Destroyed by an earthquake in 17 CE, the city was rebuilt by Emperor Tiberius within twelve years. An early Christian community existed in Magnesia as early as 110 CE, as the letter from Ignatius, the bishop of Antioch to the church in Magnesia, written in this period, testifies. Magnesian Christians regularly sent their bishops to the councils in the following centuries. Magnesia never fully recovered from the conquest and plunder of the Goths in 262 CE, sharing the fate of the neighbouring cities of Ephesus and Miletus.
Magnesia continued it existence as a late Roman bishopric and it was even surrounded by defensive walls that were to protect it against the onslaught of Persians and Seljuk Turks. However, it was little more than a Byzantine frontier fortress in the Middle Ages. Around 1300, the Turkish clan of Aydınoğulları conquered the area. As a result of floods, epidemics, and other plagues, Magnesia was gradually abandoned by its last inhabitants and fell into decay.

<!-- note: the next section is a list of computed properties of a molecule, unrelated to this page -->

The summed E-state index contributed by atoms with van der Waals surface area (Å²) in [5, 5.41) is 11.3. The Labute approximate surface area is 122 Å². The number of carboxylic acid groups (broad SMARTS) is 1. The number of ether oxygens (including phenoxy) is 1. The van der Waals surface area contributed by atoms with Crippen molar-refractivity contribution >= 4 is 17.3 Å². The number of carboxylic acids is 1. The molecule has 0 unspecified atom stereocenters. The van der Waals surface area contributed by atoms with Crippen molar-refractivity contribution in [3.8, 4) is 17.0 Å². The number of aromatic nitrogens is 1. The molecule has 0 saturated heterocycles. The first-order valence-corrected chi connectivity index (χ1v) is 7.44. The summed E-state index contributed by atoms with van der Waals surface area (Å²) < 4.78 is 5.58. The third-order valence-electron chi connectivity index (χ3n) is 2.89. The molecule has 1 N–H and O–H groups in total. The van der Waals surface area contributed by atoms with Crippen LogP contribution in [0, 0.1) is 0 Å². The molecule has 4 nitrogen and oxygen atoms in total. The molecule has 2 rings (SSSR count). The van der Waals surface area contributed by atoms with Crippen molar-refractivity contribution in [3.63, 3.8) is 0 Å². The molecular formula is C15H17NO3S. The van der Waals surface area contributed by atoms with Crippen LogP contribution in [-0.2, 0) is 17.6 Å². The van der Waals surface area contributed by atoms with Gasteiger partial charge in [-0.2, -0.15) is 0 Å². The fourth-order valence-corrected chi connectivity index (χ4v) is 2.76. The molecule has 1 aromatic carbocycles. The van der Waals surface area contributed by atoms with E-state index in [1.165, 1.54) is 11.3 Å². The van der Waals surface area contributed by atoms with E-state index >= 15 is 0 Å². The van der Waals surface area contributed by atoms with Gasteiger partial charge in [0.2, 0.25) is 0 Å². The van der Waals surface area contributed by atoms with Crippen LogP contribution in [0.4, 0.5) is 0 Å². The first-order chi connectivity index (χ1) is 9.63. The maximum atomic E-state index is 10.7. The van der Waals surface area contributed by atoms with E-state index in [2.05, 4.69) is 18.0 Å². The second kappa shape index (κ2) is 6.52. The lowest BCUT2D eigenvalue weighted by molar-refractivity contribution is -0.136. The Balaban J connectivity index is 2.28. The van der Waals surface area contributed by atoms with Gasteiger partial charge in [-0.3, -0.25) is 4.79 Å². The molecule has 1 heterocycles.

The main motivation for the earliest researchers who wanted to discover the site of Magnesia on the Meander was the search for the famous Temple of Artemis Leucophryene built by Hermogenes. The first archaeological team, led by Charles Texier from France, worked hard to unearth the temple from the swampy ground of the heavily sedimented site. In the winter of 1842-43, they succeeded and revealed some parts of the temple. Among their most important finds were the fragments of the frieze depicting Amazonomachy which they promptly sent to France. Forty-three panels of this frieze are now exhibited in the Louvre Museum in Paris. However, they failed to publish any of their discoveries.